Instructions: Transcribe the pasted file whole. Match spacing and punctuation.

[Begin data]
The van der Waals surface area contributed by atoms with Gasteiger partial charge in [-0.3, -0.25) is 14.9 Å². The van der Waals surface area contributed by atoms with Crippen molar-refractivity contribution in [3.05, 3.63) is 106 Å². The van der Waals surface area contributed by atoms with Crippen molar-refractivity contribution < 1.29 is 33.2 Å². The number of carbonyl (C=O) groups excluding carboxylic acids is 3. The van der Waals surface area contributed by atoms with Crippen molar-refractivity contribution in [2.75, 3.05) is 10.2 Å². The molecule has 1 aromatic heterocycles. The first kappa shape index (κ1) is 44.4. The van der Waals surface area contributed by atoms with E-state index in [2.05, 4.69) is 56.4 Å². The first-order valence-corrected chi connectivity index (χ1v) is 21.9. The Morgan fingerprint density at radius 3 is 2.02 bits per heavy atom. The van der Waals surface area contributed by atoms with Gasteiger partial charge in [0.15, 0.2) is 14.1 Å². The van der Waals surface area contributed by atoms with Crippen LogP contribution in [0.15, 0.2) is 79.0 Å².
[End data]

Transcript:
The van der Waals surface area contributed by atoms with Gasteiger partial charge in [-0.3, -0.25) is 14.9 Å². The van der Waals surface area contributed by atoms with Crippen molar-refractivity contribution in [3.05, 3.63) is 106 Å². The van der Waals surface area contributed by atoms with Crippen molar-refractivity contribution < 1.29 is 33.2 Å². The number of carbonyl (C=O) groups excluding carboxylic acids is 3. The van der Waals surface area contributed by atoms with Crippen molar-refractivity contribution in [2.75, 3.05) is 10.2 Å². The molecule has 1 aromatic heterocycles. The first kappa shape index (κ1) is 44.4. The van der Waals surface area contributed by atoms with E-state index in [2.05, 4.69) is 56.4 Å². The first-order valence-corrected chi connectivity index (χ1v) is 21.9. The Morgan fingerprint density at radius 3 is 2.02 bits per heavy atom. The van der Waals surface area contributed by atoms with Gasteiger partial charge in [0.15, 0.2) is 14.1 Å². The van der Waals surface area contributed by atoms with Crippen LogP contribution in [0.15, 0.2) is 79.0 Å².